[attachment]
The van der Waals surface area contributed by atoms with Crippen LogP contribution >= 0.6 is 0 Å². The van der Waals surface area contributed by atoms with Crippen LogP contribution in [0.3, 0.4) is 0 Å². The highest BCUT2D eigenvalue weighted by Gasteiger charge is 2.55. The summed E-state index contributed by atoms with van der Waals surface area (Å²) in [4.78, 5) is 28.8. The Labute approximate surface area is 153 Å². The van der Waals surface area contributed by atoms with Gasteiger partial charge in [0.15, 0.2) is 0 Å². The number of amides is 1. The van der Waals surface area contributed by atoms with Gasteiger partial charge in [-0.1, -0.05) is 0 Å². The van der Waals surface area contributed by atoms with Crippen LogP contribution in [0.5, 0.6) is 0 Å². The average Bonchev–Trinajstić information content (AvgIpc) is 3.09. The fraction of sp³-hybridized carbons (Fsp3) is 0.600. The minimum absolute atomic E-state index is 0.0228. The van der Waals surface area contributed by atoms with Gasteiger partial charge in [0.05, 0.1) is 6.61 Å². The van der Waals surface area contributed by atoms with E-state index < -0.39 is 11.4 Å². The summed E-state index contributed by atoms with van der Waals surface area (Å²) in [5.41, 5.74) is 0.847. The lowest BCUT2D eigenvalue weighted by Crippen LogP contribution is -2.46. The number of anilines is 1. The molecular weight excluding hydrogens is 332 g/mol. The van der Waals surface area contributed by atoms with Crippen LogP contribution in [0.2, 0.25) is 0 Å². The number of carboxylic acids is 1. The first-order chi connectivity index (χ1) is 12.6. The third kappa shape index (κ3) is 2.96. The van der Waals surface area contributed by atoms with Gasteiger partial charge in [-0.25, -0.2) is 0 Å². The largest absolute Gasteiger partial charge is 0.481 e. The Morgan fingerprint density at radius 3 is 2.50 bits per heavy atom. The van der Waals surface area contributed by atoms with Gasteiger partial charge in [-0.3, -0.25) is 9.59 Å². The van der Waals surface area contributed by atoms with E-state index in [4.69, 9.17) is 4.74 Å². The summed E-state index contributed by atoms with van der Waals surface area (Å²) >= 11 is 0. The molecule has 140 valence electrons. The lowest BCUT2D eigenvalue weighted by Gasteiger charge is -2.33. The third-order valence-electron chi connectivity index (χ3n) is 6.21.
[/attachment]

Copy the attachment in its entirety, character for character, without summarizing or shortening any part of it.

The van der Waals surface area contributed by atoms with Crippen LogP contribution >= 0.6 is 0 Å². The van der Waals surface area contributed by atoms with Crippen LogP contribution in [0.3, 0.4) is 0 Å². The highest BCUT2D eigenvalue weighted by Gasteiger charge is 2.55. The summed E-state index contributed by atoms with van der Waals surface area (Å²) in [4.78, 5) is 28.8. The Labute approximate surface area is 153 Å². The van der Waals surface area contributed by atoms with Gasteiger partial charge in [0.15, 0.2) is 0 Å². The number of amides is 1. The van der Waals surface area contributed by atoms with Gasteiger partial charge in [-0.1, -0.05) is 0 Å². The van der Waals surface area contributed by atoms with Crippen LogP contribution in [0.5, 0.6) is 0 Å². The average Bonchev–Trinajstić information content (AvgIpc) is 3.09. The fraction of sp³-hybridized carbons (Fsp3) is 0.600. The minimum absolute atomic E-state index is 0.0228. The van der Waals surface area contributed by atoms with Gasteiger partial charge in [0.05, 0.1) is 6.61 Å². The van der Waals surface area contributed by atoms with E-state index < -0.39 is 11.4 Å². The summed E-state index contributed by atoms with van der Waals surface area (Å²) in [5.41, 5.74) is 0.847. The lowest BCUT2D eigenvalue weighted by Crippen LogP contribution is -2.46. The number of anilines is 1. The molecular weight excluding hydrogens is 332 g/mol. The van der Waals surface area contributed by atoms with Crippen LogP contribution in [0.2, 0.25) is 0 Å². The number of carboxylic acids is 1. The first-order chi connectivity index (χ1) is 12.6. The third kappa shape index (κ3) is 2.96. The van der Waals surface area contributed by atoms with Gasteiger partial charge in [-0.25, -0.2) is 0 Å². The largest absolute Gasteiger partial charge is 0.481 e. The Morgan fingerprint density at radius 3 is 2.50 bits per heavy atom. The van der Waals surface area contributed by atoms with Gasteiger partial charge in [-0.3, -0.25) is 9.59 Å². The van der Waals surface area contributed by atoms with E-state index in [4.69, 9.17) is 4.74 Å². The summed E-state index contributed by atoms with van der Waals surface area (Å²) >= 11 is 0. The molecule has 140 valence electrons. The lowest BCUT2D eigenvalue weighted by Gasteiger charge is -2.33. The third-order valence-electron chi connectivity index (χ3n) is 6.21.